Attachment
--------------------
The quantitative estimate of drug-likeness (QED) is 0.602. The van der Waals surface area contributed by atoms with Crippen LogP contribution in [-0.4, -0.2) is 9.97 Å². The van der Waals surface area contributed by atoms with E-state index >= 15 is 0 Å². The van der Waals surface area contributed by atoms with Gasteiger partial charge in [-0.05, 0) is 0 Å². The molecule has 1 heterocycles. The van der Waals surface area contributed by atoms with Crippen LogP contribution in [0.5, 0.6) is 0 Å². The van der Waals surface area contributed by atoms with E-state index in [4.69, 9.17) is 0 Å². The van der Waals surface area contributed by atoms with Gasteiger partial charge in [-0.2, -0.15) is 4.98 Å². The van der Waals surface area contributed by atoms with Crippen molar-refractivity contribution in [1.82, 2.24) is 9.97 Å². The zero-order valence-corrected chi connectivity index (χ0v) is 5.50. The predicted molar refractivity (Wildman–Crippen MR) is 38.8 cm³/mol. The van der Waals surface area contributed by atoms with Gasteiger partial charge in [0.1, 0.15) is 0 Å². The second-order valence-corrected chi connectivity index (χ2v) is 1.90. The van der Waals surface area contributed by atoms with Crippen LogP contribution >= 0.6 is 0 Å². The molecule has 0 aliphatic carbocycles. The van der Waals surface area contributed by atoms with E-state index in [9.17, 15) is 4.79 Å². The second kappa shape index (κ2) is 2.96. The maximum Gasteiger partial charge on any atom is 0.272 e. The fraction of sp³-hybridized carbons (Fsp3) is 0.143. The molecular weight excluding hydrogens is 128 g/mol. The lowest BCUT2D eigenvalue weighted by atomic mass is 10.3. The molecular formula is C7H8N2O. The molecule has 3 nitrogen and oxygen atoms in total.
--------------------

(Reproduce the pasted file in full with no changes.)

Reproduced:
The quantitative estimate of drug-likeness (QED) is 0.602. The van der Waals surface area contributed by atoms with Crippen LogP contribution in [-0.4, -0.2) is 9.97 Å². The van der Waals surface area contributed by atoms with E-state index >= 15 is 0 Å². The van der Waals surface area contributed by atoms with Gasteiger partial charge in [-0.05, 0) is 0 Å². The molecule has 1 heterocycles. The van der Waals surface area contributed by atoms with Crippen LogP contribution in [0.5, 0.6) is 0 Å². The van der Waals surface area contributed by atoms with E-state index in [4.69, 9.17) is 0 Å². The van der Waals surface area contributed by atoms with Gasteiger partial charge in [-0.2, -0.15) is 4.98 Å². The van der Waals surface area contributed by atoms with Crippen molar-refractivity contribution in [1.82, 2.24) is 9.97 Å². The zero-order valence-corrected chi connectivity index (χ0v) is 5.50. The predicted molar refractivity (Wildman–Crippen MR) is 38.8 cm³/mol. The van der Waals surface area contributed by atoms with Gasteiger partial charge in [0.1, 0.15) is 0 Å². The second-order valence-corrected chi connectivity index (χ2v) is 1.90. The van der Waals surface area contributed by atoms with Crippen LogP contribution >= 0.6 is 0 Å². The molecule has 0 aliphatic carbocycles. The van der Waals surface area contributed by atoms with E-state index in [9.17, 15) is 4.79 Å². The second kappa shape index (κ2) is 2.96. The maximum Gasteiger partial charge on any atom is 0.272 e. The fraction of sp³-hybridized carbons (Fsp3) is 0.143. The molecular weight excluding hydrogens is 128 g/mol. The lowest BCUT2D eigenvalue weighted by atomic mass is 10.3. The molecular formula is C7H8N2O. The molecule has 3 nitrogen and oxygen atoms in total.